Many silk fabrics have interesting or colourful designs that make them beautiful and lively. To date, such patterns can be created using methods such as hand painting, colour printing, spraying, weaving, or embroidery [48-54]. Each of these methods has its own advantages. For example, hand painting can produce unique, colourful patterns, whereas weaving can produce highly reproducible patterns at a high production speed. However, the common feature of each method is the need for dye-all of these methods require the dyeing of raw silk or fabrics or the spraying of dye onto silk fabrics. Therefore, the use of dye not only makes fibre production processes more complex and costly but also makes these processes more harmful to the environment and even to human health [55,56].

Recently, the researchers proposed an innovative concept involving Heat-Induced Eco-Printing (HIEP) on ordinary paper without the use of toner or ink [57-59].

This technology uses the yellowing discoloration of plant fibres and eliminates the environmental pollution caused by the ink used in the printing industry [60]. By testing and analyzing the pyrolysis volatiles of printing paper, they proved that the volatiles produced after HIEP did not include any carcinogens, and hence, HIEP was found to be an environment friendly technology [61-63].

Carbonized microstructures are divided into bar-shaped clots and sludge materials with small holes. The former is created by the initial pyrolysis (melting) of raw silk on the fabric surface; and the latter are the combined result of the development of the former during in-depth printing. In this study, a new Silk Laser Eco-Printing (SLEP) technology based on heat-induced inkless eco-printing has been developed. This paper presents a comprehensive exploration of the microstructure produced by SLEP, its Thermo-Gravimetric (TG)/pyrolysis properties, the yellowing discoloration mechanism, and printing effects.

The carbonized microstructures obtained following SLEP can be divided into bar-shaped clots and sludge materials with small holes. The former is generated by the initial melting of raw silk on the surface of silk fabric; the latter are the combined result of the development of the former along the vertical and horizontal directions and integration during in-depth printing.

The TG/pyrolysis properties of silk fabric under different atmospheres have been investigated in terms of the chemical composition and structure of the raw silk. In the TG curves, silk enters a rapid weight loss stage beyond 280°C, and the appearance of a critical point is determined by the composition and structure of raw silk. The pyrolysis speed and extent of weight loss are greatly affected by the heating time and oxygen content. Therefore, printing effects can be achieved by setting reasonable printing parameters.

Silk fabric patterns printed by SLEP exhibit yellow chromaticity with 10% lightness, and their boundaries are clear and distinct [64]. Carbonization primarily occurs on the surface of the silk fabric. Due to the high density of the laser energy used, the fibrous proteins of the irradiated silk fabric melt immediately and carbonize at a high temperature regardless of their chemical composition or higher-order structures. Differences are observed in the degree of carbonization of fibrous proteins under different SLEP parameters; however, these differences are not essential distinctions and occur on the surface of the silk fabric. Thus, good printing effects can still be obtained. The technology is feasible and is likely to be developed into a new method for forming silk patterns.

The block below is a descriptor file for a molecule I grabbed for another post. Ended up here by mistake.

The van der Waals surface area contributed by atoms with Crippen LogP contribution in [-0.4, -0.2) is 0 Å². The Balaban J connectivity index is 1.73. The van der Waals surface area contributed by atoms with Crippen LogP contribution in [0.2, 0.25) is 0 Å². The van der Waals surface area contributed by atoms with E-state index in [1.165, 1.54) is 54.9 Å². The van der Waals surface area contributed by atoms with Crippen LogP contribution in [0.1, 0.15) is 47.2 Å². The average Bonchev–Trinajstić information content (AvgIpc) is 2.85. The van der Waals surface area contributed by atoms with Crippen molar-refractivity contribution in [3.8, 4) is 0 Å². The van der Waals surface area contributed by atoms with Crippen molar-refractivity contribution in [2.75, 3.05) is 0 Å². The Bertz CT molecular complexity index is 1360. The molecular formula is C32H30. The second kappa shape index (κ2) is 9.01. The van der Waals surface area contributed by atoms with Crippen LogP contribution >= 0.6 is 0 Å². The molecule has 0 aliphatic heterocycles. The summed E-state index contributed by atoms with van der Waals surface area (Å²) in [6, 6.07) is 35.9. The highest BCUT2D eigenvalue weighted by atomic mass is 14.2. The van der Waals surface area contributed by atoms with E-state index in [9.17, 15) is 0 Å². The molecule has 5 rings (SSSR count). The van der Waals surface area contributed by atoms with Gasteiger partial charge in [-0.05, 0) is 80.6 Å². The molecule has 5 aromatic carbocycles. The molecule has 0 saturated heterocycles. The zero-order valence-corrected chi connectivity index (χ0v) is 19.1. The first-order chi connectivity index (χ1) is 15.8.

5.  Conclusion

Shade of Sienna is obtained on cotton. Dyed cotton fabric has recorded a grey scale rating of 2-3 and 4-5 for colour fastness and multi fibre staining respectively. Maximum dye absorption of 63% has been observed on cotton fabrics. The antimicrobial property of dyed fabric is also tested. Potent antimicrobial activity is observed against Staphylococcus epidermis (42 mm) and Streptococcus pyogenes (39 mm). The pigment extract is found not only suitable for dyeing but printing as well. The chemical composition and structure of the thermogravimetry/pyrolysis features of raw silk under different atmospheres have also been investigated. The yellowing mechanism of silk after SLEP and the feasibility of SLEP are demonstrated by analyzing its thermogravimetry/pyrolysis properties. Silk fabric patterns printed by SLEP exhibit yellow chromaticity with 10% lightness, and their boundaries are clear and distinct. Different concentrations of the prepared NKBB as well as its mixture with commercially produced one are used in the pigment printing paste. The colour strength of the printed fabrics as well as their fastness properties to light, washing, and perspiration are evaluated. The effect of the used binder on the bending stiffness of the printed fabrics is also assessed. Results show that the NKBB gives almost the same colour strength and fastness properties as the commercial binder with improved stiffness of the printed samples in relation to that printed with commercial one.

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Citation: Gokarneshan N (2018) Advances in textile printing. I J Textile Sci Eng: IJTSE-114. DOI: 10.29011/IJTSE-107/100014